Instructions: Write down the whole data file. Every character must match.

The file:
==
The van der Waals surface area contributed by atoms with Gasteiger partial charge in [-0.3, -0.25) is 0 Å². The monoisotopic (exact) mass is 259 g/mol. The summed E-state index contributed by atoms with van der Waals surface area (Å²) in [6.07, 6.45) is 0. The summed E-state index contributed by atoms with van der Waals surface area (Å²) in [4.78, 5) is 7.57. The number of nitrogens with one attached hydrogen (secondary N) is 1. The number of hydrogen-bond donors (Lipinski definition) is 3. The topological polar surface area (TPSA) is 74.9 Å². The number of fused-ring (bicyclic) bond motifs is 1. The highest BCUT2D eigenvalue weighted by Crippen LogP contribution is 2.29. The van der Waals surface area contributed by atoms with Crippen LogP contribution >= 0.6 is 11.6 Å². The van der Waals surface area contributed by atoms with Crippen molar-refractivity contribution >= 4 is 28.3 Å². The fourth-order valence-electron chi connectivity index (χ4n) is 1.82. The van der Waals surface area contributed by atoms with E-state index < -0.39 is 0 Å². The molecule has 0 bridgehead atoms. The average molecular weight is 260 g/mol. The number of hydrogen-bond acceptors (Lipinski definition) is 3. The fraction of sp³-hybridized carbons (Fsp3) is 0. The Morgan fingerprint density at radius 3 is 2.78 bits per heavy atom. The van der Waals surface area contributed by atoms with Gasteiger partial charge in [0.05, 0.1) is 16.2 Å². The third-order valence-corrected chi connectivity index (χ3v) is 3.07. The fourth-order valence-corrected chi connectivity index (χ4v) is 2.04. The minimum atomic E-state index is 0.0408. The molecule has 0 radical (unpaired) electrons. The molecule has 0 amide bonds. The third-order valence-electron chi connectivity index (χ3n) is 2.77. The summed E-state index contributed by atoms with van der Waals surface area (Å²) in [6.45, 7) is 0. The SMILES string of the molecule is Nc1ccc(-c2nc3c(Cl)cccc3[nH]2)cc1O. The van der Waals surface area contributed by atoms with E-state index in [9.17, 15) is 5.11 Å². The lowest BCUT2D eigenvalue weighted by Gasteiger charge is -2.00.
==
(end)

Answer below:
The van der Waals surface area contributed by atoms with Gasteiger partial charge in [-0.3, -0.25) is 0 Å². The monoisotopic (exact) mass is 259 g/mol. The summed E-state index contributed by atoms with van der Waals surface area (Å²) in [6.07, 6.45) is 0. The summed E-state index contributed by atoms with van der Waals surface area (Å²) in [4.78, 5) is 7.57. The number of nitrogens with one attached hydrogen (secondary N) is 1. The number of hydrogen-bond donors (Lipinski definition) is 3. The topological polar surface area (TPSA) is 74.9 Å². The number of fused-ring (bicyclic) bond motifs is 1. The highest BCUT2D eigenvalue weighted by Crippen LogP contribution is 2.29. The van der Waals surface area contributed by atoms with Crippen LogP contribution >= 0.6 is 11.6 Å². The van der Waals surface area contributed by atoms with Crippen molar-refractivity contribution >= 4 is 28.3 Å². The fourth-order valence-electron chi connectivity index (χ4n) is 1.82. The van der Waals surface area contributed by atoms with E-state index < -0.39 is 0 Å². The molecule has 0 bridgehead atoms. The average molecular weight is 260 g/mol. The number of hydrogen-bond acceptors (Lipinski definition) is 3. The fraction of sp³-hybridized carbons (Fsp3) is 0. The Morgan fingerprint density at radius 3 is 2.78 bits per heavy atom. The van der Waals surface area contributed by atoms with Gasteiger partial charge in [0.05, 0.1) is 16.2 Å². The third-order valence-corrected chi connectivity index (χ3v) is 3.07. The fourth-order valence-corrected chi connectivity index (χ4v) is 2.04. The minimum atomic E-state index is 0.0408. The molecule has 0 radical (unpaired) electrons. The molecule has 0 amide bonds. The third-order valence-electron chi connectivity index (χ3n) is 2.77. The summed E-state index contributed by atoms with van der Waals surface area (Å²) in [6.45, 7) is 0. The SMILES string of the molecule is Nc1ccc(-c2nc3c(Cl)cccc3[nH]2)cc1O. The van der Waals surface area contributed by atoms with E-state index in [9.17, 15) is 5.11 Å². The lowest BCUT2D eigenvalue weighted by Gasteiger charge is -2.00.